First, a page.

The story Jamie Ford tells in his third novel is a heartfelt and beautiful one, made all the more wondrous by the fact it was inspired by the true story of an orphaned boy being raffled off as a prize at the 1909 Seattle World’s Fair. Unlike in real life, when the owner of the winning ticket never stepped forward to claim their prize of the boy, in Ford’s story 12-year-old Ernest is won by the madam of a high-class brothel, and from there Love and Other Consolation Prizes becomes a remarkable story of growing up, finding belonging and falling in love.

Framed by Seattle’s two world’s fairs – the Alaska–Yukon–Pacific Exposition in 1909 and the Century 21 Exposition in 1962 – Ford begins with the story of five-year-old Yung Kun-ai as he travels from China to America in the cargo hold of a ship along with several other Eastern Asian boys and girls, and follows him as he becomes Ernest Young, a charity student at a boarding school who’s given away as a prize at a fair.

With the new World’s Fair in 1962 stirring up thoughts of the past over 50 years later, the novel flows between Ernest’s attempts to look after his beloved but ailing wife and her scattered memories and his own reflections on his earlier life working in Seattle’s Red Light District, as well how he came to fall in love with two different girls: Maisie, the tomboyish daughter of the flamboyant madam of the brothel, and Fahn, the Japanese maid working below the stairs after being sold into a life of servitude.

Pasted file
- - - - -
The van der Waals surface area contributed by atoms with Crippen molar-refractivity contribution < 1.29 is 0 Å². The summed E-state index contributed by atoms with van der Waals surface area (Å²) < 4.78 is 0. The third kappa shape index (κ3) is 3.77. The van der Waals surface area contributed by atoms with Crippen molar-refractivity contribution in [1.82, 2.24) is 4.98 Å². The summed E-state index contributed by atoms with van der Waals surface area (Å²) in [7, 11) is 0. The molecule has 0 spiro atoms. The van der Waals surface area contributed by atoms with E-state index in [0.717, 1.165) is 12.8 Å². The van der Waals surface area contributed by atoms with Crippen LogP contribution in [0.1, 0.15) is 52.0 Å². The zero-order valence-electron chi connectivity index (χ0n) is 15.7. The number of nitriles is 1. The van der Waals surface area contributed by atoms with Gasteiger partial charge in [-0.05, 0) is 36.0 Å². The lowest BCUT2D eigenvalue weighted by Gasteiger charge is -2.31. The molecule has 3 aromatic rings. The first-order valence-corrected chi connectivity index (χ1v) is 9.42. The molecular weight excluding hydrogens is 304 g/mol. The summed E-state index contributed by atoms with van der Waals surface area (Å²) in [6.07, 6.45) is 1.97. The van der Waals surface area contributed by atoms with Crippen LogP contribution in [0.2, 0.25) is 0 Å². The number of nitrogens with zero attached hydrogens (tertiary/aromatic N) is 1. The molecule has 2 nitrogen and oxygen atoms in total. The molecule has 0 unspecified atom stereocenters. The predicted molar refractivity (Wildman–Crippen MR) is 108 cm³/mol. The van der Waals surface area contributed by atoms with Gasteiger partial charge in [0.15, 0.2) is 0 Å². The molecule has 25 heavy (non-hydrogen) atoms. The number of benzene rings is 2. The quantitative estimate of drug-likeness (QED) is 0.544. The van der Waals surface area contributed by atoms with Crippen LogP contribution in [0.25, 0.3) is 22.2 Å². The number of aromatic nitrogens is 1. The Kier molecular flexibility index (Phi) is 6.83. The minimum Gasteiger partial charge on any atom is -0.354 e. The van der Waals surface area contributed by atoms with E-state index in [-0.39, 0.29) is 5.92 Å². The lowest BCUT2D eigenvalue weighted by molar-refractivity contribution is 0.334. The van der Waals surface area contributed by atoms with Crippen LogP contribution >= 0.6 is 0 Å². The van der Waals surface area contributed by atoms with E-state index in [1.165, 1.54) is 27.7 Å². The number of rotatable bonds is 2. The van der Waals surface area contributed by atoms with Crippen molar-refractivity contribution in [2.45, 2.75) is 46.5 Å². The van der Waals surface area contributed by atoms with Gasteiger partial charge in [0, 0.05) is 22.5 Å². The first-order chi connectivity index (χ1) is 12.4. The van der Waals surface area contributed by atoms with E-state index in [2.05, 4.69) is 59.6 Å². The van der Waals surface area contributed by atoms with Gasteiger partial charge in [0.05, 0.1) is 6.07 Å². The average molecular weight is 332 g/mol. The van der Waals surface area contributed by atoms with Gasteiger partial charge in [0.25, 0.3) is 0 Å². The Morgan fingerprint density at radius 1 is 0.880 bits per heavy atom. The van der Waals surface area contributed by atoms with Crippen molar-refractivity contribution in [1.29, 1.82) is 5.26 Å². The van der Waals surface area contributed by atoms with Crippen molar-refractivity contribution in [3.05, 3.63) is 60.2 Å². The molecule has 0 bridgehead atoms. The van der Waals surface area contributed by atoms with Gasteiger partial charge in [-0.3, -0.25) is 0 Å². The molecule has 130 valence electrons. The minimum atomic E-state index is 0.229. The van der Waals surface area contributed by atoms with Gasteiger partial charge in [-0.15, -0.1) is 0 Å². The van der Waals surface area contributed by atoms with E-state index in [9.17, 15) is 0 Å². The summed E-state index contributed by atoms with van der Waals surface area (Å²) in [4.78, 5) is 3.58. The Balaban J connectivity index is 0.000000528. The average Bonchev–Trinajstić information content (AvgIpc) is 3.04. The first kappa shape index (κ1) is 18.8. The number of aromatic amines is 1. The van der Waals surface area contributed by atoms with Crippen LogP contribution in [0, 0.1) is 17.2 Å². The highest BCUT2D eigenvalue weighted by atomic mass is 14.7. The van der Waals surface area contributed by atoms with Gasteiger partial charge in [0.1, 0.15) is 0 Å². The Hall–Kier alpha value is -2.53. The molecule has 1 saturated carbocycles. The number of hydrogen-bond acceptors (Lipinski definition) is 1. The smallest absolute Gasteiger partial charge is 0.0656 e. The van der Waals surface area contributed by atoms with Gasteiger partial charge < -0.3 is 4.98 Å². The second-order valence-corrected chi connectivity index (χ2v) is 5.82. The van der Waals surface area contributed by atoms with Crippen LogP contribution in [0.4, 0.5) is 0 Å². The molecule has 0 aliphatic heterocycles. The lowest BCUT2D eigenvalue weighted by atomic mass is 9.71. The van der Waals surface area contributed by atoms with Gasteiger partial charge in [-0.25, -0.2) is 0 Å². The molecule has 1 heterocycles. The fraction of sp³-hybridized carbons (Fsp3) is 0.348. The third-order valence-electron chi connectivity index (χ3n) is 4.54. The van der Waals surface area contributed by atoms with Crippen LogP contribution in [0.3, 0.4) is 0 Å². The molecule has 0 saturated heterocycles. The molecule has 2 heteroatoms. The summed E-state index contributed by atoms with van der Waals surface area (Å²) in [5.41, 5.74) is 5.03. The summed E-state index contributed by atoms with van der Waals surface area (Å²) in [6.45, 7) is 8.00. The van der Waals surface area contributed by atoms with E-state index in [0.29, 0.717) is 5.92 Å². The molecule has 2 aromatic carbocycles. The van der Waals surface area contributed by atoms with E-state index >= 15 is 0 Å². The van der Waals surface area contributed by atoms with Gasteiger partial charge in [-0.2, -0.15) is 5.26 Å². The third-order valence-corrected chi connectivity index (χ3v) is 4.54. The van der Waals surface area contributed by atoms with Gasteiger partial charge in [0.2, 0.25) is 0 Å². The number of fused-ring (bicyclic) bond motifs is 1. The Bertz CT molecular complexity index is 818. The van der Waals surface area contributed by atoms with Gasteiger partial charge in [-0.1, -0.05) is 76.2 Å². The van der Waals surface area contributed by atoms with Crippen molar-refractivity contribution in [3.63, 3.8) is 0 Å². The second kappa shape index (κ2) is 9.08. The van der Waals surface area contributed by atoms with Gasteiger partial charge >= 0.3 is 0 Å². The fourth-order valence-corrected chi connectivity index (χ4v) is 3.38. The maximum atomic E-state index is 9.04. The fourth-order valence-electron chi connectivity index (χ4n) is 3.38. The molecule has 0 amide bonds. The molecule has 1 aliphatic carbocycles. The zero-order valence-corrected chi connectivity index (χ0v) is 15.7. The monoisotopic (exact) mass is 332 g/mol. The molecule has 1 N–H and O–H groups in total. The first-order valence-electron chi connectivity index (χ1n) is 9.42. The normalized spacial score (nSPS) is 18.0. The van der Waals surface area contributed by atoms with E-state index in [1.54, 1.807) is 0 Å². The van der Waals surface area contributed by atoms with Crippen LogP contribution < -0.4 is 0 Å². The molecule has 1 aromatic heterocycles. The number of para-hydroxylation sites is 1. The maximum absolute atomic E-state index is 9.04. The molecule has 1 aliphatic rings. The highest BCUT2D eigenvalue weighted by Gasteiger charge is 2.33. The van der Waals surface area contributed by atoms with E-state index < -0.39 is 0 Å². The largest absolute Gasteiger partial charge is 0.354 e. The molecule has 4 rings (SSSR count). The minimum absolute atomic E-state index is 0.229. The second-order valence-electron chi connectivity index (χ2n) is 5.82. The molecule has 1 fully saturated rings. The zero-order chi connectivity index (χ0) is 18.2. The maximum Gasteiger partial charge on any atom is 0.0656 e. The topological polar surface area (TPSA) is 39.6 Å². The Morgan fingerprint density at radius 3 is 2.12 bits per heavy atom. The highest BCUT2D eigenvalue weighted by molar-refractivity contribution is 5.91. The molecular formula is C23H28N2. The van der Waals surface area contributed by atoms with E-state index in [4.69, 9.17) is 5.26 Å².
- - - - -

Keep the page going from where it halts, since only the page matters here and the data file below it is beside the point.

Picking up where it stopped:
“See,” she said, smiling in the afterglow, the flashing, waning colours. “This life – your life, my life, the happy memories, the sad stories, the hellos, the goodbyes, you, me, Fahn – everything is connected, always.”

Having not read any of Jamie Ford’s other works, Love and Other Consolation Prizes was a complete surprise, and an enchanting one at that. It’s a story that unfolds like a mystery, with readers trying to put together the pieces of Ernest’s life in the past and match it up to the picture of his present, while retaining all of the heart you’d expect in a novel about first loves. The characters too feel completely real – good humour, bad decisions and all – and even if some of the connections made between the people and places involved can feel a little stretched at times, it never really dips below the line of unbelievability, keeping readers firmly engaged and completely engrossed throughout.

Ford also has a really subtle understanding of time and place and it serves him a great advantage here. Not only does it allow him to root his novel’s distinct periods in their own history, complete with all the attitudes and societal opinions colouring decisions and actions, but he also honours his own Chinese heritage in his characters, their circumstances and their lives, and it makes for a remarkably refreshing read about the kind of real-life experiences at the turn of the 20th century that often went untold.

Love and Other Consolation Prizes is a gem of a novel, and one that’s worth your time. It’s an incredible story of great scope that’s vividly brought to life by Ford’s lyrical writing, combining strong characters and a detailed sense of place and time to create a sweet and moving tale that will stick with you.

★★★★

Love and Other Consolation Prizes is published by Allison & Busby on 12 September 2017

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